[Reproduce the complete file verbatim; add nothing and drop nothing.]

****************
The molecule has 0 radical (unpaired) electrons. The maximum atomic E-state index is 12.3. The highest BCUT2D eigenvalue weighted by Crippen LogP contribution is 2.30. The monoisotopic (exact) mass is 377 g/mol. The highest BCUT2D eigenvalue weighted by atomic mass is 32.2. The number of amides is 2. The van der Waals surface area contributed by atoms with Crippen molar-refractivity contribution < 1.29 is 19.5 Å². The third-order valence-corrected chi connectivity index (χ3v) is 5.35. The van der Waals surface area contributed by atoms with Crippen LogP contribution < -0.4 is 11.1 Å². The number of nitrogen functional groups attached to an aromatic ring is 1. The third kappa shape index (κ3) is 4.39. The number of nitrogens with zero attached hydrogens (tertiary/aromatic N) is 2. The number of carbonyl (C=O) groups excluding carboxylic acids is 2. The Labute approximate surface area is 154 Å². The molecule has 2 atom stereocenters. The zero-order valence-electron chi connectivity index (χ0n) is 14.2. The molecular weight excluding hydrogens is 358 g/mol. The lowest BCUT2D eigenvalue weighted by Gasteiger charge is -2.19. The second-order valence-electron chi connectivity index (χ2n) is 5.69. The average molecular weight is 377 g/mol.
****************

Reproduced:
The molecule has 0 radical (unpaired) electrons. The maximum atomic E-state index is 12.3. The highest BCUT2D eigenvalue weighted by Crippen LogP contribution is 2.30. The monoisotopic (exact) mass is 377 g/mol. The highest BCUT2D eigenvalue weighted by atomic mass is 32.2. The number of amides is 2. The van der Waals surface area contributed by atoms with Crippen molar-refractivity contribution < 1.29 is 19.5 Å². The third-order valence-corrected chi connectivity index (χ3v) is 5.35. The van der Waals surface area contributed by atoms with Crippen LogP contribution < -0.4 is 11.1 Å². The number of nitrogen functional groups attached to an aromatic ring is 1. The third kappa shape index (κ3) is 4.39. The number of nitrogens with zero attached hydrogens (tertiary/aromatic N) is 2. The number of carbonyl (C=O) groups excluding carboxylic acids is 2. The Labute approximate surface area is 154 Å². The molecule has 2 atom stereocenters. The zero-order valence-electron chi connectivity index (χ0n) is 14.2. The molecular weight excluding hydrogens is 358 g/mol. The lowest BCUT2D eigenvalue weighted by Gasteiger charge is -2.19. The second-order valence-electron chi connectivity index (χ2n) is 5.69. The average molecular weight is 377 g/mol.